Eusebio Di Francesco

Eusebio Di Francesco: Roma’s New Italian Coach With A Spanish Touch

Italian managers are renowned for their extremely pragmatic, cautious and tactical approach to the game. But Eusebio Di Francesco happens to be one of few who has bucked that trend, showcasing a unique attractive brand, only envisaged hundreds of miles away in Spain. Exactly why Roma came knocking on his doors after Luciano Spalletti’s departure.

When Roma announced in April that highly successful Spanish-born Director of Football, Monchi, will be joining them, we all knew a radical change was imminent. Monchi had masterminded probably the most extraordinary transformation in club football history at Sevilla. His astute knowledge of the game eased Los Blanquirrojos progress from the Spanish second-tier to a force on the continent, winning the Europa League a record five times, including thrice in the last four seasons.

Clinching over a decade trophies in about 16 years is unquestionably a massive feat for any club. But that wasn't all Monchi brought with him to Andalusia. He helped develop the club's youth system while implementing a vast scouting policy inside and outside Spain. The first gave birth to the likes of Sergio Ramos, Alberto Moreno and José Antonio Reyes with Adriano, Dani Alves, Seydou Keita and Ivan Rakitić all notable products of the latter.

On arriving in Rome, Monchi forthwith set sights on the indigenous manager, who not only befits his amiable Spanish philosophy but understands that of the Giallorossi as well. And it didn't come to many as a surprise that he settled for one of the club's loyal sons, Eusebio Di Francesco. Named after Portuguese legend, Eusebio, Di Francesco made his mark playing for Roma between 1997 and 2001, leading them to the Scudetto in his final season.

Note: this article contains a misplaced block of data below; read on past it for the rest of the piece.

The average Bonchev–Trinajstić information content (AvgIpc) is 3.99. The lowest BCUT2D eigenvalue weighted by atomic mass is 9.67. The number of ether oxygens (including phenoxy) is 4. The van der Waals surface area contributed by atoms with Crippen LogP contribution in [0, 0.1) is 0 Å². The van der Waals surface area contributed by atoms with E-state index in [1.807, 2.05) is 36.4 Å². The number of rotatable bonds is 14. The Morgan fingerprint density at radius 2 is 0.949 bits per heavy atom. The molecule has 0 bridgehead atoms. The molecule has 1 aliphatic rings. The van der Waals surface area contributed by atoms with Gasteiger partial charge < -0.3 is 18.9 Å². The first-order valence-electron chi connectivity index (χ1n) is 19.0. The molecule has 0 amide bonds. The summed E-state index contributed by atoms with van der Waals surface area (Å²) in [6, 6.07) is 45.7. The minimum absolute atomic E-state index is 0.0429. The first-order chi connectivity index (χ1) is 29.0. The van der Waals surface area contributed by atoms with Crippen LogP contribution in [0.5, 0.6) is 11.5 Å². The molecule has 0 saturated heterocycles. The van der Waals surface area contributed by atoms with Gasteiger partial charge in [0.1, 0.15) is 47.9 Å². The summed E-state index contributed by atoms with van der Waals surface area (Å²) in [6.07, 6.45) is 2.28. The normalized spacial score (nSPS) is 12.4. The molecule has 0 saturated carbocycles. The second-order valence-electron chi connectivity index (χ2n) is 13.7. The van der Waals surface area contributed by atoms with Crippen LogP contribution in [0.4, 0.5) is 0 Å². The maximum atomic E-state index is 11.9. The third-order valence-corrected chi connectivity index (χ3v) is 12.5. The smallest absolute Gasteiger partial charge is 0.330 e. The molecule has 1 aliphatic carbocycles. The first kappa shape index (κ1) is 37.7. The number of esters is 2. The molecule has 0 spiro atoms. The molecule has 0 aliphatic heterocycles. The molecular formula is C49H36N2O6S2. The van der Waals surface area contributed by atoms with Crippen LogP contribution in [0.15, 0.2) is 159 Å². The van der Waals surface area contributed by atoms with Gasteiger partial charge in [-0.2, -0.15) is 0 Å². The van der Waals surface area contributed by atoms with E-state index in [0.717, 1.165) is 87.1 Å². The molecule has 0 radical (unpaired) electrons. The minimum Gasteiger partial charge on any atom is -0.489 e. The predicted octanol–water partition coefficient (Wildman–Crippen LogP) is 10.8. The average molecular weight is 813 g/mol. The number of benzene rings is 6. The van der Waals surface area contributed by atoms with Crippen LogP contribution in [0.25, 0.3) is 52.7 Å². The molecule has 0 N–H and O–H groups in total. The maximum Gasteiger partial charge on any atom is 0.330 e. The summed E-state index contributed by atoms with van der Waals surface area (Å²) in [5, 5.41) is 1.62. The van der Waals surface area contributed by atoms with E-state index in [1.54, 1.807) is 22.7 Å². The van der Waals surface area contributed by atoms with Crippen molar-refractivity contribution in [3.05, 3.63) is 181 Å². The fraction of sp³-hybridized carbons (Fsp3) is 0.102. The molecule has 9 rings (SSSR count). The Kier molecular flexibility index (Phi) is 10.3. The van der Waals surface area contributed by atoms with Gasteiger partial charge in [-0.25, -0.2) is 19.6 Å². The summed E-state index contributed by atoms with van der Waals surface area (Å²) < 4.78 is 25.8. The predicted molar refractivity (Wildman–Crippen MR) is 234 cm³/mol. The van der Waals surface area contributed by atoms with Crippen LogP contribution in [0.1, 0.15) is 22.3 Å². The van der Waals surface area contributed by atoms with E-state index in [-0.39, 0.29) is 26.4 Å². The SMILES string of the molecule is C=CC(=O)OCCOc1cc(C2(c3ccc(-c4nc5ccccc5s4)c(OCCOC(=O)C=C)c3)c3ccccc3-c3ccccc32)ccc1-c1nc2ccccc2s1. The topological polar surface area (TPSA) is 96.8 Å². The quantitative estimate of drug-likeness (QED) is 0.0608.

"When we sat down to discuss the ideal candidate for the role of Roma coach, we wanted someone who could come in and get the very best out of our first team players and also help bring through some of the great young talent coming out of our academy," Roma owner, James Pallotta said in a statement "Our new sporting director Monchi singled out Eusebio Di Francesco and, with his style of play, we believe he's the right fit for Roma.”

Indeed, Di Francesco appears to be the perfect fit for Monchi's proposed Roman dynasty. Similar to the Spaniard, the 47-year-old guided Sassuolo, a team languishing in the fringes of Serie B, into qualifying for continental football in barely three seasons. As if that wasn’t enough, he further oversaw the successful passage of some of the club's brightest prospects into the first team. Mateo Politano, Simone Zaza and Domenico Berardi amongst many others came through under his tutelage.

But what has got the whole world singing his praises is his entertaining brand of football similar to what is obtainable in Spain. Throughout his time at Sassuolo, he exhibited an unbelievable appetite for attack and never attempted to take his foot off the pedal irrespective of the pedigree of his opponents. It is a philosophy uncommon among his countrymen, such that his predecessor Spalletti acknowledged: "Di Francesco is one of the coaches who has made Italian football more attractive."

At a time a three-man defence has become the in a thing, Di Francesco is still clinging to the basics, by playing with four. "I prefer a four-man defence, as I only ever used three at the back when it was absolutely necessary," he said. And when it comes to enthusiasm and charisma, the 47-year-old will certainly get the Stadio Olympico in a rapturous mood once again. His epic goal celebrations, touchline antics and energy in the dugout will present extra incentives to the fans.

With Di Francesco in charge, the future looks sparkling for Roma.

About the Author Toby

An unrepentant soccer freak other freaks call geek.

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